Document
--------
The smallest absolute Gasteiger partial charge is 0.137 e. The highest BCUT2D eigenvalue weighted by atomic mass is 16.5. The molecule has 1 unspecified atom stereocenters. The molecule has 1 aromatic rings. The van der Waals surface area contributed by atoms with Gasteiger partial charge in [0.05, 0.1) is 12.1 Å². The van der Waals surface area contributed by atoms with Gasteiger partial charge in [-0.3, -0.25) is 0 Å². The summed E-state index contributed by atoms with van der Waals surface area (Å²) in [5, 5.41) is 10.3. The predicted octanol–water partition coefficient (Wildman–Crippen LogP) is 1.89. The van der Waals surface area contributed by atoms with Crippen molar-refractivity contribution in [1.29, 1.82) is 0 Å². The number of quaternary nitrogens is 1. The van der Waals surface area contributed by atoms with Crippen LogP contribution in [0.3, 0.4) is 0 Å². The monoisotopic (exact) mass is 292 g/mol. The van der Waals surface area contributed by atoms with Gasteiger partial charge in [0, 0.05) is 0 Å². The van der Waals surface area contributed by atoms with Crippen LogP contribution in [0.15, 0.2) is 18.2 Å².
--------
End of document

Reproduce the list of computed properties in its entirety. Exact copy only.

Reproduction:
The smallest absolute Gasteiger partial charge is 0.137 e. The highest BCUT2D eigenvalue weighted by atomic mass is 16.5. The molecule has 1 unspecified atom stereocenters. The molecule has 1 aromatic rings. The van der Waals surface area contributed by atoms with Gasteiger partial charge in [0.05, 0.1) is 12.1 Å². The van der Waals surface area contributed by atoms with Gasteiger partial charge in [-0.3, -0.25) is 0 Å². The summed E-state index contributed by atoms with van der Waals surface area (Å²) in [5, 5.41) is 10.3. The predicted octanol–water partition coefficient (Wildman–Crippen LogP) is 1.89. The van der Waals surface area contributed by atoms with Crippen molar-refractivity contribution in [1.29, 1.82) is 0 Å². The number of quaternary nitrogens is 1. The van der Waals surface area contributed by atoms with Crippen LogP contribution in [0.3, 0.4) is 0 Å². The monoisotopic (exact) mass is 292 g/mol. The van der Waals surface area contributed by atoms with Gasteiger partial charge in [0, 0.05) is 0 Å². The van der Waals surface area contributed by atoms with Crippen LogP contribution in [0.15, 0.2) is 18.2 Å².